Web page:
Recording morning pulse – immediately upon waking

  1. As soon as you are conscious, but before you have thought much about anything count your pulse rate for a minute. Record it before you forget it. If you don’t have your journal by your bed, then keep a piece of paper handy with a pen.
  2. It is natural for there to be some fluctuations based upon the time you wake up, how long you have been awake, etc. But after several weeks and months, these will balance themselves out. The ideal would be to catch the pulse the instant that you are awake before the shock of an alarm clock thoughts of work stress, etc.
  3. After two weeks or so of readings, you can establish a baseline morning pulse. Remove the top high and low readings and then average the others.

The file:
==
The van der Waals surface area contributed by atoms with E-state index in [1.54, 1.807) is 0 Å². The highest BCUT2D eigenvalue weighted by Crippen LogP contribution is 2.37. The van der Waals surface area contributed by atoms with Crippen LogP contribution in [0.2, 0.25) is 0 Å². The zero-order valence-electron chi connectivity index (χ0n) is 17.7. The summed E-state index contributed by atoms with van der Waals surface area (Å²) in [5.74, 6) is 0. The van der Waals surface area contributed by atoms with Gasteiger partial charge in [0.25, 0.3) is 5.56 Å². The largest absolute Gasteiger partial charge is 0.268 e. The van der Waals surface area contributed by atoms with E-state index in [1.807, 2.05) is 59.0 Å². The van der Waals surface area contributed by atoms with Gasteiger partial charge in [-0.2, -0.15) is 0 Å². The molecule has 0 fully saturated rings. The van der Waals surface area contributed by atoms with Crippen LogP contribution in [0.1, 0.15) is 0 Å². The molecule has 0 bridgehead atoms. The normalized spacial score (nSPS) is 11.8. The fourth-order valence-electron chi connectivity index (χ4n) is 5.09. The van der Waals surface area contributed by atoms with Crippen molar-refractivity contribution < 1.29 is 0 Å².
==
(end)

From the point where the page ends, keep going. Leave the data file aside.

4. The average is your guide. If, on a given day, the rate is 5% higher than your average, take an easy day. When the rate is 10% higher, and there is no reason for this (you woke up from an exciting dream, medication, infection, etc.) then your muscles may be tired indeed. Take the day off if you have a walk-run scheduled for that day.
  5. If your pulse stays high for more than a week, call your doctor to see if there is a reason for this) medication, hormones, metabolic changes, infection, etc.). This could be due to overtraining.


Learn more about keeping a journal in Jeff’s book Mental Training for Runners. You will find the book at:


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